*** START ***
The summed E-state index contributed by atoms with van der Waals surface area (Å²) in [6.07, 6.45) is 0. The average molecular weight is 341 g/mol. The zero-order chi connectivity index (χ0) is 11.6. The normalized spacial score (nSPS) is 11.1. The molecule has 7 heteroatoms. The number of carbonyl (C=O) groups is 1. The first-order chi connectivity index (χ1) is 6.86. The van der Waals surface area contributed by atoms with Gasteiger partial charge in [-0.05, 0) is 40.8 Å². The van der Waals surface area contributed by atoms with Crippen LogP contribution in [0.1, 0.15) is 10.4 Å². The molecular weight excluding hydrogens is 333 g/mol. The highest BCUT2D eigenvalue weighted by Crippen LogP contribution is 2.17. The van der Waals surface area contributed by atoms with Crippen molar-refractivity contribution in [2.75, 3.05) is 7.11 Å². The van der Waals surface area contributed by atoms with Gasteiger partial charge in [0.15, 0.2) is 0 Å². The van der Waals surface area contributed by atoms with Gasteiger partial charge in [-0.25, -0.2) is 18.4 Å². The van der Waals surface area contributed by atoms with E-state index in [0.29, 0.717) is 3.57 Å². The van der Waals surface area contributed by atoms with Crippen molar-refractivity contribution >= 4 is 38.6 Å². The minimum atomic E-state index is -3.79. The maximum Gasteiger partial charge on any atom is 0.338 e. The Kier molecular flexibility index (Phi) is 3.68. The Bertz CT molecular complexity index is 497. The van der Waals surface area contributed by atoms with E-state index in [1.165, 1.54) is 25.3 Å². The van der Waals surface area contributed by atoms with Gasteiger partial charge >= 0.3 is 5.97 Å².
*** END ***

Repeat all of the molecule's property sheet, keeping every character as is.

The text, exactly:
The summed E-state index contributed by atoms with van der Waals surface area (Å²) in [6.07, 6.45) is 0. The average molecular weight is 341 g/mol. The zero-order chi connectivity index (χ0) is 11.6. The normalized spacial score (nSPS) is 11.1. The molecule has 7 heteroatoms. The number of carbonyl (C=O) groups is 1. The first-order chi connectivity index (χ1) is 6.86. The van der Waals surface area contributed by atoms with Gasteiger partial charge in [-0.05, 0) is 40.8 Å². The van der Waals surface area contributed by atoms with Crippen LogP contribution in [0.1, 0.15) is 10.4 Å². The molecular weight excluding hydrogens is 333 g/mol. The highest BCUT2D eigenvalue weighted by Crippen LogP contribution is 2.17. The van der Waals surface area contributed by atoms with Crippen molar-refractivity contribution in [2.75, 3.05) is 7.11 Å². The van der Waals surface area contributed by atoms with Gasteiger partial charge in [0.15, 0.2) is 0 Å². The van der Waals surface area contributed by atoms with Gasteiger partial charge in [-0.25, -0.2) is 18.4 Å². The van der Waals surface area contributed by atoms with E-state index in [0.29, 0.717) is 3.57 Å². The van der Waals surface area contributed by atoms with Crippen molar-refractivity contribution >= 4 is 38.6 Å². The minimum atomic E-state index is -3.79. The maximum Gasteiger partial charge on any atom is 0.338 e. The Kier molecular flexibility index (Phi) is 3.68. The Bertz CT molecular complexity index is 497. The van der Waals surface area contributed by atoms with E-state index in [1.165, 1.54) is 25.3 Å². The van der Waals surface area contributed by atoms with Gasteiger partial charge >= 0.3 is 5.97 Å².